When Elisha arrived, he went alone into the room and saw the boy lying dead on the bed. He closed the door and prayed to the Lord. Then he lay down on the boy, placing his mouth, eyes and hands on the boy’s mouth, eyes and hands. As he lay stretched out over the boy, the boy’s body started to get warm—the boy sneezed seven times and then opened his eyes.
II KINGS 4: 32–5 (A MIRACLE OR SUCCESSFUL ARTIFICIAL RESUSCITATION?)
DEFINITION OF THE EMERGENCY
Emergency: ‘An event demanding immediate medical attention’.
The GP must be available and organised to cope with the medically defined emergency when it comes. Emergency care outside the hospital represents one of the most interesting and rewarding areas of medical practice. City doctors will have to modify their degree of availability, equipment and skills according to the availability of paramedical emergency services, while others, especially remote doctors, will need total expertise and comprehensive equipment to provide optimal circumstances to save their patients’ lives.
The immediate approach to a specific emergency differs from normal, less urgent medical practice. The usual method of history and examination is replaced with a technique of rapid assessment and immediate management. In fact, the primary diagnosis is sometimes possible on the information available over the telephone, or during the first few seconds of surveying the patient.
An obvious yet important concept is that of ‘time criticality’, which implies that certain patients are at high risk of a critical outcome of deterioration if there is significant delay in appropriate management. A classic example in general practice would be acute coronary syndromes.
Refer also to childhood emergencies (see CHAPTER 96).
Key facts and checkpoints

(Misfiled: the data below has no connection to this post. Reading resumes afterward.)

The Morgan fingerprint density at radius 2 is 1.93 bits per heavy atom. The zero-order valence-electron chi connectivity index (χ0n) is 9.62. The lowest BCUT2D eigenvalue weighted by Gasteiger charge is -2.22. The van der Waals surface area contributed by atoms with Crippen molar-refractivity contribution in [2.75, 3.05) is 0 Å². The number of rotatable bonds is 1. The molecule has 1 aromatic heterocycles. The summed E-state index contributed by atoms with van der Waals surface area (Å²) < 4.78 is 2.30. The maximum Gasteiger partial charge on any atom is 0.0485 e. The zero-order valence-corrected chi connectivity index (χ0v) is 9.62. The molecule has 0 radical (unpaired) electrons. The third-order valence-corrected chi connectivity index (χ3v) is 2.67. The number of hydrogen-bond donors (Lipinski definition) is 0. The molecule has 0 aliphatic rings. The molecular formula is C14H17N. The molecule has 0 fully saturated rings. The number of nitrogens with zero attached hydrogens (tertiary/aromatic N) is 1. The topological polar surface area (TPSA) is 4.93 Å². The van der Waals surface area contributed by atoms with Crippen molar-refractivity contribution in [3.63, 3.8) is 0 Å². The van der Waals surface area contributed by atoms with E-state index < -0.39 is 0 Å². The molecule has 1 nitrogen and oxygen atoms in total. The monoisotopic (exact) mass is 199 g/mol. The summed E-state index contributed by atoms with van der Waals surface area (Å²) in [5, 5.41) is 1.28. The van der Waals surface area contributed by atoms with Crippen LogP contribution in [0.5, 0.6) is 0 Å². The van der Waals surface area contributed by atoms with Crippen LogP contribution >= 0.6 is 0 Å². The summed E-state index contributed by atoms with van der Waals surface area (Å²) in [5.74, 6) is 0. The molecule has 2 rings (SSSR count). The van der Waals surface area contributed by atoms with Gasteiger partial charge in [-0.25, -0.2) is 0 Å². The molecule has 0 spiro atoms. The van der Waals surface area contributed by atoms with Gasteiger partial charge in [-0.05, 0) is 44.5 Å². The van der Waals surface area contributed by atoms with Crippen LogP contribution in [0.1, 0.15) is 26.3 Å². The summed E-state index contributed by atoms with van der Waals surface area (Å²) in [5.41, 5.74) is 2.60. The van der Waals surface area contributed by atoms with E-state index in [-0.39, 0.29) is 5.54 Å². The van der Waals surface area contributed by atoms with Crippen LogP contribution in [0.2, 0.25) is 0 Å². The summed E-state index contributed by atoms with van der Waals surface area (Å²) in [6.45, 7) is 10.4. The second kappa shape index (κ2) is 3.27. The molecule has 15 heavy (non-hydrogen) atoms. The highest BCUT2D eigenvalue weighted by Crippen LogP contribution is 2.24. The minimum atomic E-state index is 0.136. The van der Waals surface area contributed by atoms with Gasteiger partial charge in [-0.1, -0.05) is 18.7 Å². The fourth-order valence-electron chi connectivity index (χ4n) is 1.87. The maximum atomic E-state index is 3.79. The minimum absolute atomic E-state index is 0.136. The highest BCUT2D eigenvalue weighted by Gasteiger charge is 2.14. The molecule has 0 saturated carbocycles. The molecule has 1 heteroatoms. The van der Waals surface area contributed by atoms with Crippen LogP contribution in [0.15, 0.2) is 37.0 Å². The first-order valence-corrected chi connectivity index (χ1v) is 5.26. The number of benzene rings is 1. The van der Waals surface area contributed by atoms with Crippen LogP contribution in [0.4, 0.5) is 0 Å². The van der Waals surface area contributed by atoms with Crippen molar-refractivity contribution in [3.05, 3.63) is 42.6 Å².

The most common emergency calls in a survey of a typical rural general practice1 were accidents and violence (51%), abdominal pain (10%), dyspnoea (7%), chest pain (6%), syncope/blackout (5%), other acute pain (5%).
The prevalence of emergency calls was 2.6 per 1000 population per week.
The most common specific conditions in this study1 were lacerations (19%), fractures (11%), injuries from transport accidents (11%), asthma (4%), ischaemic heart pain (3.5%), appendicitis (3%).
The most common causes of sudden death were myocardial infarction (67%), accidents (10%), cerebrovascular accidents (7%), pulmonary embolism (6%), suicide (4%).
The main vital emergency procedures were cardiopulmonary resuscitation, intubation and ventilation, intravenous access (including venous cutdown), intravenous (or rectal) dextrose and arrest of haemorrhage.
The important principles of management of the emergency call can be summarised as follows:
The practitioner must be aware of life-threatening conditions.
The practitioner should be prepared mentally and physically.
PLAN, EQUIP and PRACTISE.
Chest pain/collapse/myocardial infarction (collectively) represents the premium emergency call.
Beware of children with respiratory distress and ...